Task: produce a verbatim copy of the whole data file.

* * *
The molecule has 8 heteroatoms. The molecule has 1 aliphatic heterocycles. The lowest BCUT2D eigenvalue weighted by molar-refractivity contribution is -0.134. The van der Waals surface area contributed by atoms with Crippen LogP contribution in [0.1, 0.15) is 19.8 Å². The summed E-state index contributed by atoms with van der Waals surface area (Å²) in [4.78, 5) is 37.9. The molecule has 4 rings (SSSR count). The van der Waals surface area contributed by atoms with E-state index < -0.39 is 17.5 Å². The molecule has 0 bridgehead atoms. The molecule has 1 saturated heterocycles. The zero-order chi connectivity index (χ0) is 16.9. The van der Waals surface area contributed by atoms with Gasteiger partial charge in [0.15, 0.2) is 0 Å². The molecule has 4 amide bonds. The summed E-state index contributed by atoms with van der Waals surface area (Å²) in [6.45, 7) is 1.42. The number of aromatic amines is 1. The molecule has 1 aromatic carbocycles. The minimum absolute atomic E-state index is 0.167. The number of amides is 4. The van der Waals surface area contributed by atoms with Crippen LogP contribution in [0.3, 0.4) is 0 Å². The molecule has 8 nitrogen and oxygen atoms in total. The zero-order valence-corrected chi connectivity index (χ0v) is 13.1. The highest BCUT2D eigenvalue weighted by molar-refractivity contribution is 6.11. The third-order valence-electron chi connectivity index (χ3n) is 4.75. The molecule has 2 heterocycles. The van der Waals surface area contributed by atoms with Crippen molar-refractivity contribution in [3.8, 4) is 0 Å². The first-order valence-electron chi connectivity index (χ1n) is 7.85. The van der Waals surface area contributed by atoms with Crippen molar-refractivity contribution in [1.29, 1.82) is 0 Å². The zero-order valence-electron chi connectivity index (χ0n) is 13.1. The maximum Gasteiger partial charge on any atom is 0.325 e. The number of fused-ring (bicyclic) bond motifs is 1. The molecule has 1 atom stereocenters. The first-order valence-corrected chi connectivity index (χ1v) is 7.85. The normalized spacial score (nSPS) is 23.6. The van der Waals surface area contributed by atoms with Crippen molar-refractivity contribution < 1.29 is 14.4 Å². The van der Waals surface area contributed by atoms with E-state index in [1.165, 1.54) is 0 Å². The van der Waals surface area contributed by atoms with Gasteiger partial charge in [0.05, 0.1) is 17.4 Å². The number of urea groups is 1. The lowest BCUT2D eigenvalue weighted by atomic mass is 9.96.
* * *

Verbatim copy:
The molecule has 8 heteroatoms. The molecule has 1 aliphatic heterocycles. The lowest BCUT2D eigenvalue weighted by molar-refractivity contribution is -0.134. The van der Waals surface area contributed by atoms with Crippen LogP contribution in [0.1, 0.15) is 19.8 Å². The summed E-state index contributed by atoms with van der Waals surface area (Å²) in [4.78, 5) is 37.9. The molecule has 4 rings (SSSR count). The van der Waals surface area contributed by atoms with E-state index < -0.39 is 17.5 Å². The molecule has 0 bridgehead atoms. The molecule has 1 saturated heterocycles. The zero-order chi connectivity index (χ0) is 16.9. The van der Waals surface area contributed by atoms with Gasteiger partial charge in [0.15, 0.2) is 0 Å². The molecule has 4 amide bonds. The summed E-state index contributed by atoms with van der Waals surface area (Å²) in [6.45, 7) is 1.42. The number of aromatic amines is 1. The molecule has 1 aromatic carbocycles. The minimum absolute atomic E-state index is 0.167. The number of amides is 4. The van der Waals surface area contributed by atoms with Crippen LogP contribution in [0.3, 0.4) is 0 Å². The molecule has 8 nitrogen and oxygen atoms in total. The zero-order valence-corrected chi connectivity index (χ0v) is 13.1. The highest BCUT2D eigenvalue weighted by molar-refractivity contribution is 6.11. The third-order valence-electron chi connectivity index (χ3n) is 4.75. The molecule has 2 heterocycles. The van der Waals surface area contributed by atoms with Crippen molar-refractivity contribution in [3.8, 4) is 0 Å². The first-order valence-electron chi connectivity index (χ1n) is 7.85. The van der Waals surface area contributed by atoms with Crippen molar-refractivity contribution in [1.29, 1.82) is 0 Å². The zero-order valence-electron chi connectivity index (χ0n) is 13.1. The maximum Gasteiger partial charge on any atom is 0.325 e. The number of fused-ring (bicyclic) bond motifs is 1. The molecule has 1 atom stereocenters. The first-order valence-corrected chi connectivity index (χ1v) is 7.85. The normalized spacial score (nSPS) is 23.6. The van der Waals surface area contributed by atoms with Crippen molar-refractivity contribution < 1.29 is 14.4 Å². The van der Waals surface area contributed by atoms with E-state index in [1.165, 1.54) is 0 Å². The van der Waals surface area contributed by atoms with Gasteiger partial charge in [0.05, 0.1) is 17.4 Å². The number of urea groups is 1. The lowest BCUT2D eigenvalue weighted by atomic mass is 9.96.